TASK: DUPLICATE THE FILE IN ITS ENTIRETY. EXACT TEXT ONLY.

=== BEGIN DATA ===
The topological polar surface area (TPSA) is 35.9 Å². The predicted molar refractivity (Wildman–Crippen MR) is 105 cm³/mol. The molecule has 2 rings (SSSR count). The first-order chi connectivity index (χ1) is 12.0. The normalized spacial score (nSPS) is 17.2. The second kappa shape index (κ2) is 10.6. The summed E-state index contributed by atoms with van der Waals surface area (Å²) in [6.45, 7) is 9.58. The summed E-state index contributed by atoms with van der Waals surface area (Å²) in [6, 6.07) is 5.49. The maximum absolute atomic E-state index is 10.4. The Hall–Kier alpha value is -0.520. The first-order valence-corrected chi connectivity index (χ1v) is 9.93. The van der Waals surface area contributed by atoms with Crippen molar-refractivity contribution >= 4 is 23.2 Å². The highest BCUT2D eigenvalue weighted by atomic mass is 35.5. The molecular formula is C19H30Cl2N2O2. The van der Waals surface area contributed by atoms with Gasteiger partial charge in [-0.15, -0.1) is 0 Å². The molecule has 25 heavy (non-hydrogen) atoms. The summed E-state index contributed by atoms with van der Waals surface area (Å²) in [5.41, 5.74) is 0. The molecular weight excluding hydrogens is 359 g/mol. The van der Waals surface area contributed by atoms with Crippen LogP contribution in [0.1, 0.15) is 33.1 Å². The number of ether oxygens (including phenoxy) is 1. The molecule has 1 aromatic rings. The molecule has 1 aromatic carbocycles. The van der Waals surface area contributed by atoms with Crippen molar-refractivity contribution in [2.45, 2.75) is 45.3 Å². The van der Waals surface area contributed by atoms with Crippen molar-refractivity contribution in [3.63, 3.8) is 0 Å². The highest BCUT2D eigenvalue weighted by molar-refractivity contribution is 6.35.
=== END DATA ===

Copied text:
The topological polar surface area (TPSA) is 35.9 Å². The predicted molar refractivity (Wildman–Crippen MR) is 105 cm³/mol. The molecule has 2 rings (SSSR count). The first-order chi connectivity index (χ1) is 12.0. The normalized spacial score (nSPS) is 17.2. The second kappa shape index (κ2) is 10.6. The summed E-state index contributed by atoms with van der Waals surface area (Å²) in [6.45, 7) is 9.58. The summed E-state index contributed by atoms with van der Waals surface area (Å²) in [6, 6.07) is 5.49. The maximum absolute atomic E-state index is 10.4. The Hall–Kier alpha value is -0.520. The first-order valence-corrected chi connectivity index (χ1v) is 9.93. The van der Waals surface area contributed by atoms with Crippen molar-refractivity contribution >= 4 is 23.2 Å². The highest BCUT2D eigenvalue weighted by atomic mass is 35.5. The molecular formula is C19H30Cl2N2O2. The van der Waals surface area contributed by atoms with Gasteiger partial charge in [-0.15, -0.1) is 0 Å². The molecule has 25 heavy (non-hydrogen) atoms. The summed E-state index contributed by atoms with van der Waals surface area (Å²) in [5.41, 5.74) is 0. The molecular weight excluding hydrogens is 359 g/mol. The van der Waals surface area contributed by atoms with Crippen LogP contribution in [0.1, 0.15) is 33.1 Å². The number of ether oxygens (including phenoxy) is 1. The molecule has 1 aromatic rings. The molecule has 1 aromatic carbocycles. The van der Waals surface area contributed by atoms with Crippen molar-refractivity contribution in [2.45, 2.75) is 45.3 Å². The van der Waals surface area contributed by atoms with Crippen molar-refractivity contribution in [3.63, 3.8) is 0 Å². The highest BCUT2D eigenvalue weighted by molar-refractivity contribution is 6.35.